Even though I got satellite radio to avoid the right-wing talk shows that dominate the Portland, Oregon airwaves, occasionally I tune into Lars Larson (KXL) or Victoria Taft (KPAM) to check on the strength of my cranium -- since almost always what I hear makes me feel like my brain is going to explode.
I survived ten minutes or so of Larson a few days ago, but just barely. The combined scientific ignorance of Lars and a global warming-denying sidekick he had on, Chuck Wiese, was astounding.
And intensely disturbing.
Three years ago I criticized Larson for joking about how global warming is going to be good for Oregon. He's still up to his head-in-the-sand tricks. Now his brain-dead theory is that the Earth is cooling rapidly, so if big bad government limits our nation's carbon footprint, people are going to freeze to death when their furnace fuel is rationed.
Or something like that.
It was hard to follow the logic of Larson and Wiese, since they didn't use any in their blathering about how climate change/global warming science is a fraud.
Larson doesn't have any scientific qualifications, so far as I know. Wiese calls himself a meteorologist, but he only has a B.A. in Atmospheric Science. He says he's done weather forecasting for twenty-five years.
Well, obviously he never learned that short term changes in the weather are different from long term changes in the climate, because he and Larson kept saying that because Oregon has had an unusually cool spring, this shows that global warming isn't happening.
If idiocy spewed over the public airwaves could be taxed, our national debt would be wiped out by Lars Larson quickly. But, hey, I'm an optimist. People can change.
I wish Larson would read "What's the Worst That Could Happen?" by Greg Craven, an Oregon high school teacher who subtitles his terrific book a rational response to the climate change debate. He calmly and logically leads the reader through an analysis of climate change -- focusing on how to decide what to do, not the scientific facts.
Craven is a believer, as am I, in finding the most reliable sources of scientific information, and trusting them.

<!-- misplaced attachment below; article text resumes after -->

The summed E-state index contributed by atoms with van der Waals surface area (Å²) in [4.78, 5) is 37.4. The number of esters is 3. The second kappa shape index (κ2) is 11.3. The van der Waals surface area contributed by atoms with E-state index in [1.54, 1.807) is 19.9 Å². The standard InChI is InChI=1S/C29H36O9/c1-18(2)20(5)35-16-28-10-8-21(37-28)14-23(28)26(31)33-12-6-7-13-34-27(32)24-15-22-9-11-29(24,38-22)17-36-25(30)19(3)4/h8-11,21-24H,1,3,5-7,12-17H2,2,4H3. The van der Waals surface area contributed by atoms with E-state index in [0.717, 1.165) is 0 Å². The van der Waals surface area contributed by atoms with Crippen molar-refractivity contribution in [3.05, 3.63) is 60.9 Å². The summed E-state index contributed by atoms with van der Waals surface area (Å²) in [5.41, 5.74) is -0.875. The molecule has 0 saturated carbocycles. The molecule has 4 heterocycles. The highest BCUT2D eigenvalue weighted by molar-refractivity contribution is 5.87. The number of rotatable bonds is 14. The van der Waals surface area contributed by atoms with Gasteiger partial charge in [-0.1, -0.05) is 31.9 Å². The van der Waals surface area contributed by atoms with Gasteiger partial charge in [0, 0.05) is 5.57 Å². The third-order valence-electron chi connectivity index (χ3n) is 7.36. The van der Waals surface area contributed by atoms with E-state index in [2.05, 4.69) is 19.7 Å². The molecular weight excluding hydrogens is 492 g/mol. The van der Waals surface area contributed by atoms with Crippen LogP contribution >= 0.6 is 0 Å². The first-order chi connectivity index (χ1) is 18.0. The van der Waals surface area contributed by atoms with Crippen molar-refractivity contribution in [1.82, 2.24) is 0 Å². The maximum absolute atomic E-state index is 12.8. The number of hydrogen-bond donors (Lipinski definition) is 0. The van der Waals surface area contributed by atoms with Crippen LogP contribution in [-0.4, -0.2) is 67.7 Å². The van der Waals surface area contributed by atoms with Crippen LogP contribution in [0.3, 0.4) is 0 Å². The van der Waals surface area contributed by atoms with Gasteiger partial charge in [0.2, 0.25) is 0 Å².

I don't have a particle accelerator in my house, nor the ability to conduct experiments in subatomic physics, so I trust the conclusions of experts in this field. Likewise, Craven lists the key organizations who agree with the scientific consensus: global warming is for real, humans are the main cause of it, and it poses a huge threat to human civilization.
The U.S. National Academy of Sciences, American Association for the Advancement of Science, and National Research Council, for example. Along with the 2008 National Intelligence Assessment by all 16 U.S. intelligence agencies, among many other reliable sources.
But a right-wing talk show host and a guy with a B.A. in Atmospheric Science disagree, saying that efforts to reduce carbon emissions are some sort of Obama plot to turn the United States into a socialist state.
Or something like that. Again, it's hard to follow crackpot craziness.
Larson and Wiese were angry at those who want this country to take serious actions to stop, or at least slow down, global warming. Well, I'm angry too: at them, and anyone else who refuses to face the facts -- which are pointing toward a future for my granddaughter that will be much worse than what we're enjoying now.
It's utterly immoral and unethical to allow future generations to inherit a virtually uninhabitable world from us. As Craven demonstrates, the costs of doing nothing about climate change are vastly higher than the expense of acting to reduce carbon emissions.
Conservatives have a valid point when they criticize the rapidly rising national debt that will be passed on to our children and grandchildren, if nothing is done about it. They should be equally concerned about the environmental debacle that will be passed on if the Earth continues to warm as rapidly as it is.
In a recent issue of TIME magazine, William Antholis and Strobe Talbott wrote "Leaving a Good Legacy: Why the ethical case for combating climate change is one that should appeal to conservatives."
It should be another piece of required reading for Lars Larson. The article ends with:
Our concept of intergenerational equity holds that assets do not belong exclusively to those who have accrued them; rather, those resources should, to the extent possible, be administered and preserved for those who will inherit them and will, partly as a consequence of their inheritance, live somewhat better lives than those who came before. We come into this world in debt to our ancestors, and we leave it an incrementally better place, believing our descendants will come up with means of fending off or coping with whatever their age throws at them.
Down through the years, that has been the narrative of the human family. But global warming alters it in a basic way. We cannot leave those who come after us to their own devices. If we do not get the process of mitigating climate change started right now, our descendants, however skilled, will not be able to cope with the consequences. If we do nothing, we will likely bequeath to them a less habitable — perhaps even uninhabitable — planet, the most negative legacy imaginable. That is why there is no time to lose.